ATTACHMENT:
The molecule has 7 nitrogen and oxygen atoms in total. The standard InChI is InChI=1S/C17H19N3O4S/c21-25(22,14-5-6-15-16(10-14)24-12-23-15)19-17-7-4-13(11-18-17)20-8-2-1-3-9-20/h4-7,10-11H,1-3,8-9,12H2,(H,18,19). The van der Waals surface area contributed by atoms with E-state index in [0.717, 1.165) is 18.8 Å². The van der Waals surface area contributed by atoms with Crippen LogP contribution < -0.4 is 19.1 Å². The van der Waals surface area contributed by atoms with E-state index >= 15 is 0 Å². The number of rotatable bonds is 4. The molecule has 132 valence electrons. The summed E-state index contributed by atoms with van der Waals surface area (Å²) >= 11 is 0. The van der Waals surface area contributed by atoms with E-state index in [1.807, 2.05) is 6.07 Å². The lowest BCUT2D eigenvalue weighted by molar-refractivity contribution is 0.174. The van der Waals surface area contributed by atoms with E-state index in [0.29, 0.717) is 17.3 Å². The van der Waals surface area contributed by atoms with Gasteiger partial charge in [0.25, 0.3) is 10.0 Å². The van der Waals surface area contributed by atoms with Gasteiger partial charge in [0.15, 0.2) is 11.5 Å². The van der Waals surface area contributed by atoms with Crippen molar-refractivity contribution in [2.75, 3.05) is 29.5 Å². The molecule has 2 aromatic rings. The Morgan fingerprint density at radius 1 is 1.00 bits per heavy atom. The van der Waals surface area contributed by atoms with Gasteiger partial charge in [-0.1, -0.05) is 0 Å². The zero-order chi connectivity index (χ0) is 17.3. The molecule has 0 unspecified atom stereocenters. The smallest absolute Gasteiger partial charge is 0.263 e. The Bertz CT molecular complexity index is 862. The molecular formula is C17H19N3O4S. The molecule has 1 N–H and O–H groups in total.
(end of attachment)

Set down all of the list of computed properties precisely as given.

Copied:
The molecule has 7 nitrogen and oxygen atoms in total. The standard InChI is InChI=1S/C17H19N3O4S/c21-25(22,14-5-6-15-16(10-14)24-12-23-15)19-17-7-4-13(11-18-17)20-8-2-1-3-9-20/h4-7,10-11H,1-3,8-9,12H2,(H,18,19). The van der Waals surface area contributed by atoms with E-state index in [0.717, 1.165) is 18.8 Å². The van der Waals surface area contributed by atoms with Crippen LogP contribution < -0.4 is 19.1 Å². The van der Waals surface area contributed by atoms with E-state index >= 15 is 0 Å². The number of rotatable bonds is 4. The molecule has 132 valence electrons. The summed E-state index contributed by atoms with van der Waals surface area (Å²) >= 11 is 0. The van der Waals surface area contributed by atoms with E-state index in [1.807, 2.05) is 6.07 Å². The lowest BCUT2D eigenvalue weighted by molar-refractivity contribution is 0.174. The van der Waals surface area contributed by atoms with E-state index in [0.29, 0.717) is 17.3 Å². The van der Waals surface area contributed by atoms with Gasteiger partial charge in [0.25, 0.3) is 10.0 Å². The van der Waals surface area contributed by atoms with Gasteiger partial charge in [0.15, 0.2) is 11.5 Å². The van der Waals surface area contributed by atoms with Crippen molar-refractivity contribution in [2.75, 3.05) is 29.5 Å². The molecule has 2 aromatic rings. The Morgan fingerprint density at radius 1 is 1.00 bits per heavy atom. The van der Waals surface area contributed by atoms with Gasteiger partial charge in [-0.1, -0.05) is 0 Å². The zero-order chi connectivity index (χ0) is 17.3. The molecule has 0 unspecified atom stereocenters. The smallest absolute Gasteiger partial charge is 0.263 e. The Bertz CT molecular complexity index is 862. The molecular formula is C17H19N3O4S. The molecule has 1 N–H and O–H groups in total.